Post  yolos on 5/5/2014, 9:47 pm

@Turan wrote:Tricia, that rain will be nice.   Very Happy   We have a month yet till no frost here, but the snows are very wet now and the peas and radishes love it.

I have a question about growing garden shell peas that maybe you cool weather folks will be able to answer.  I planted my peas on 3/2/14 which is about 6 weeks before my last frost date.  They started blooming about a week ago but they are not setting on yet.  All this week the high temps will be in the high 80's F.  I don't know if they will continue to produce in this heat.  So my question is, could I plant them earlier in the spring so they will be ready to harvest before the heat sets in.  How cold can it get and have them survive without having to cover and uncover them all the time????
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Re: Western mountains and highplains, SPRING is HERE! 2014

Post  Turan on 5/5/2014, 11:44 pm

Yolo, I would use as parameters; soil temperature, last frost date and the days until maturity.  Peas can sprout at 40*F if not too wet or too dry.  You want them to start flowering near last frost date.  Most peas mature in roughly 60 days so I plant about 8-10 weeks before last frost.  I can not recall ever covering pea plants or them having frost damage until fall hard freezes.  I can not recall how well the flowers handle frost, probably do ok with light frost.

I hope that helps.....

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Re: Western mountains and highplains, SPRING is HERE! 2014

Post  yolos on 5/6/2014, 1:11 pm

Thank you Turan, that helps a lot.  I will try to plant them 2 to 4 weeks earlier than I planted them this year.  If the ground is too cold, I can always sprout them indoors and transplant outside.  I did buy a few sugar snap pea transplants this year and planted them at the same time that I direct sowed my shelling peas and I have been harvesting the sugar snap peas for at least the last 2 - 3 weeks.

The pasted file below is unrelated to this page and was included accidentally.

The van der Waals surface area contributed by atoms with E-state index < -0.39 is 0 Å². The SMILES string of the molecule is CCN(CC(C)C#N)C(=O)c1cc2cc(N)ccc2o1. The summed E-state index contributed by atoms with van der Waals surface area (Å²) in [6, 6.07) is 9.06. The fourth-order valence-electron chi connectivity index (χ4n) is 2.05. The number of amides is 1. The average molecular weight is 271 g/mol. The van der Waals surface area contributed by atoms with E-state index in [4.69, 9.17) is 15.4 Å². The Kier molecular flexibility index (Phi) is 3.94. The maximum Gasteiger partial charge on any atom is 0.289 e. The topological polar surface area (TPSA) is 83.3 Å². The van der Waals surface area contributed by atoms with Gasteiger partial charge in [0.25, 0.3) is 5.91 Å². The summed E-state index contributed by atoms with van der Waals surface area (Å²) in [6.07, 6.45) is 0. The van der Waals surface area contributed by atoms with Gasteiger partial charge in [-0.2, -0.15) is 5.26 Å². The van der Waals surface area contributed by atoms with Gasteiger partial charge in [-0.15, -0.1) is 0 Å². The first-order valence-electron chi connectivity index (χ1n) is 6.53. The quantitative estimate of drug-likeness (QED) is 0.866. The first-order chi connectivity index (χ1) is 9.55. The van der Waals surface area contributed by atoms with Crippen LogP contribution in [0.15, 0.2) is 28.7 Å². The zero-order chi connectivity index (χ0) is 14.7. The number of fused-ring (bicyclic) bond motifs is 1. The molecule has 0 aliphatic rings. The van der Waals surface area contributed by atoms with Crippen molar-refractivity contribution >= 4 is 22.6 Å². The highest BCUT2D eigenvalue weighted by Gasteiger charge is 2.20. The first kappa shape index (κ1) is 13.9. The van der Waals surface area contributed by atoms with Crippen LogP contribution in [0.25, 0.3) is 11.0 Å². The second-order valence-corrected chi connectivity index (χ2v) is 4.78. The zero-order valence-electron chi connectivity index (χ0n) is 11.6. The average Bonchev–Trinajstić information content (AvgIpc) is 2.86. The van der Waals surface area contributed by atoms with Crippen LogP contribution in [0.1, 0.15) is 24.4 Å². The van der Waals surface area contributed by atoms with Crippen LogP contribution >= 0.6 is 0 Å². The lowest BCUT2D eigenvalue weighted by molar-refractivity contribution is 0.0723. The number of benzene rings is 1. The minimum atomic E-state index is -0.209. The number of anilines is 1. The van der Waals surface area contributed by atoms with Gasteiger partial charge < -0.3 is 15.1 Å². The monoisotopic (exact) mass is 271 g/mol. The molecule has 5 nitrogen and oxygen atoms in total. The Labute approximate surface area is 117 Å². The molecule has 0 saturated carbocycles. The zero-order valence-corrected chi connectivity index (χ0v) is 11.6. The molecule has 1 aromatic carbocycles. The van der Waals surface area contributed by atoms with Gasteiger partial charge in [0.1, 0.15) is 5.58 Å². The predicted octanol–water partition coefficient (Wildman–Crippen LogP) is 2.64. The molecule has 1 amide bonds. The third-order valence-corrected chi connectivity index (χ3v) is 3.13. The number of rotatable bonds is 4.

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Missed the boat...

Post  Windmere on 5/6/2014, 3:51 pm

@yolos wrote:Thank you Turan, that helps a lot.  I will try to plant them 2 to 4 weeks earlier than I planted them this year.  If the ground is too cold, I can always sprout them indoors and transplant outside.  I did buy a few sugar snap pea transplants this year and planted them at the same time that I direct sowed my shelling peas and I have been harvesting the sugar snap peas for at least the last 2 - 3 weeks.
Based on this, it is too late to plant my Kentucky Wonder Bush beans seeds?   Drat if that is the case!
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Re: Western mountains and highplains, SPRING is HERE! 2014

Post  yolos on 5/6/2014, 4:31 pm

No Windmere, the Kentucky Wonders are a warm weather bean.  I have specifically been talking about a cool weather sweet pea (shelling) and sugar snap pea.  There are many types of peas and beans that are warm weather crops also - pink eye purple hull, black eye peas, pinto beans, edamame, etc.
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Yay

Post  Windmere on 5/6/2014, 4:33 pm

@yolos wrote:No Windmere, the Kentucky Wonders are a warm weather bean.  I have specifically been talking about a cool weather sweet pea (shelling) and sugar snap pea.  There are many types of peas and beans that are warm weather crops also - pink eye purple hull, black eye peas, pinto beans, edamame, etc.
Thanks very much for that info yolos.  I was hoping for that since it is called "Kentucky" after all.  My daughter will be very happy (she loves to eat them raw... as does the rest of the family).
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Re: Western mountains and highplains, SPRING is HERE! 2014

Post  Turan on 5/31/2014, 4:51 pm

Been meaning to post a picture of my greenhouse with the tomatoes and wall o waters.  Because the greenhouse is pretty protective its self I only put the WoW between plants (and I have more tomatoes then WoW)  I did put a pepper and a cuke inside for extra protection.  This picture is from 2 weeks ago.  I now need to get the soaker hose in there and cover with mulch and that means empty the WoWs.